This scenario typically occurs during the latter stages of a solve, such as during specific algorithm sequences for the OLL (Orientation of the Last Layer) and PLL (Permutation of the Last Layer) steps in methods like CFOP, where the sequences are memorized and can be executed rapidly without hesitation.

It's important to note that achieving and maintaining a TPS of 12 throughout an entire solve is extremely challenging and would be considered exceptional even among the best speedcubers. Most solvers will have varying TPS rates throughout a solve, with peaks during certain algorithm executions and lower rates at other times due to decision-making or transition between different steps of the solve.

Calculating KEDE

If we use a TPS of 12 as a benchmark for the best possible speed at which moves are executed without pause for thought, then achieving a lower TPS over the course of a solve would indeed suggest that the solver spent some amount of time thinking or deciding on their moves.

Thus, the time it takes a speedcuber to solve a Rubik's Cube can provide insight into their level of knowledge about algorithms and patterns, as well as their skill in applying this knowledge efficiently during a solve.

To quantify these insights, we introduce the KnowledgE Discovery Efficiency (KEDE) metric[2]. KEDE evaluates the extent to which a solver's pre-existing knowledge covers the necessary algorithms and techniques for solving tasks. As a versatile metric applicable across various knowledge discovery processes, KEDE must be tailored to each specific context.

For Rubik’s Cube solving, we adapt KEDE as follows:

  1. Let r represent the maximum achievable Turns Per Second (TPS).
  2. During a time interval T, the theoretical maximum number of moves, N, equals T×r.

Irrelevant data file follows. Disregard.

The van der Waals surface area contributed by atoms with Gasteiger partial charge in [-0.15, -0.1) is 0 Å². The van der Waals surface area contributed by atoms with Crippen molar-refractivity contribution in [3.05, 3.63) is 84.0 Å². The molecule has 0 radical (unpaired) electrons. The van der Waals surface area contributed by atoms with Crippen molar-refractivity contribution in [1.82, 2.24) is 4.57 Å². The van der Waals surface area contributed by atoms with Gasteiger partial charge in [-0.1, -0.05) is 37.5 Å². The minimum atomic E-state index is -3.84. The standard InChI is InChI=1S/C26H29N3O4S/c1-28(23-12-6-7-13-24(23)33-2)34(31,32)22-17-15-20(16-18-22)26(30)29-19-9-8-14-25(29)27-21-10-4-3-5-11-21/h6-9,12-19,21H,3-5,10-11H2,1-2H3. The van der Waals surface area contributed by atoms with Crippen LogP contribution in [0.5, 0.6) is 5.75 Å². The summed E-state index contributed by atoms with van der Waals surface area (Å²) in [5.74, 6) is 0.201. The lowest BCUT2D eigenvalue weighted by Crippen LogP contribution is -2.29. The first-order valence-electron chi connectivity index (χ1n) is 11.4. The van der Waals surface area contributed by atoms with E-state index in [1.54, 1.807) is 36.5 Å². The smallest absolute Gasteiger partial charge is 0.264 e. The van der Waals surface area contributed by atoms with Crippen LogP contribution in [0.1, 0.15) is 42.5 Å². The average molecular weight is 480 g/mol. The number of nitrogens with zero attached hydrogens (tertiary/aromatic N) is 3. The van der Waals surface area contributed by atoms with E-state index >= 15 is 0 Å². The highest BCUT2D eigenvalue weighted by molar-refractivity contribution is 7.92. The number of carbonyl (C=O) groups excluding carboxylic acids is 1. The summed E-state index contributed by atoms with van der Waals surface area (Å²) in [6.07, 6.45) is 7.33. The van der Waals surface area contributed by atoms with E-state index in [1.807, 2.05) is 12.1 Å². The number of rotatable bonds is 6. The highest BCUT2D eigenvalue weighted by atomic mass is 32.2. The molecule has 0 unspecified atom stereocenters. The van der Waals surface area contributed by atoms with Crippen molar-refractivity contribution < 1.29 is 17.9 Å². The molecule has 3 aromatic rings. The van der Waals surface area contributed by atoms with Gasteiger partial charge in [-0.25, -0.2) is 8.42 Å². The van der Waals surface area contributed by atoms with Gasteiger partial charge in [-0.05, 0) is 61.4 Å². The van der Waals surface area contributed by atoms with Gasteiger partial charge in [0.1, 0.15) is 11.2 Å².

3. The actual number of moves performed in interval T is denoted as S.

Therefore, we calculate KEDE using the formula:


Assuming r=12 moves/second and T=1 hour (or 3600 seconds) then N=43200, leading to:


Consider three distinct approaches to solving the Rubik's Cube:

  • Standard Approach:: Utilizes numerous iterations of basic algorithms (100 moves).
  • Optimized Approach: Employs a specific, efficient method to minimize moves (20 moves)
  • Aimless Random Approach: Involves an indeterminate number of moves.

By labeling the move counts for these approaches as: S_standard, S_optimized, S_aimless.we can calculate a KEDE score for each.

This allows us to objectively measure a cuber's knowledge level by the number of moves they execute per hour of continuous Rubik’s Cube solving.

How to cite:

Bakardzhiev D.V. (2024) Evaluating Rubik's Cube Solving Strategies: A Knowledge-Centric Perspective https://docs.kedehub.io/kede/kede-rubik.html

Works Cited

1. Shannon, C. E. (1948). A Mathematical Theory of Communication. Bell System Technical Journal. 1948;27(3):379-423. doi:10.1002/j.1538-7305.1948.tb01338.x

2. Bakardzhiev, D., & Vitanov, N. K. (2022). KEDE (KnowledgE Discovery Efficiency): a Measure for Quantification of the Productivity of Knowledge Workers. BGSIAM'22, p.5. Online: https://scholar.google.com/scholar?oi=bibs&hl=en&cluster=1495338308600869852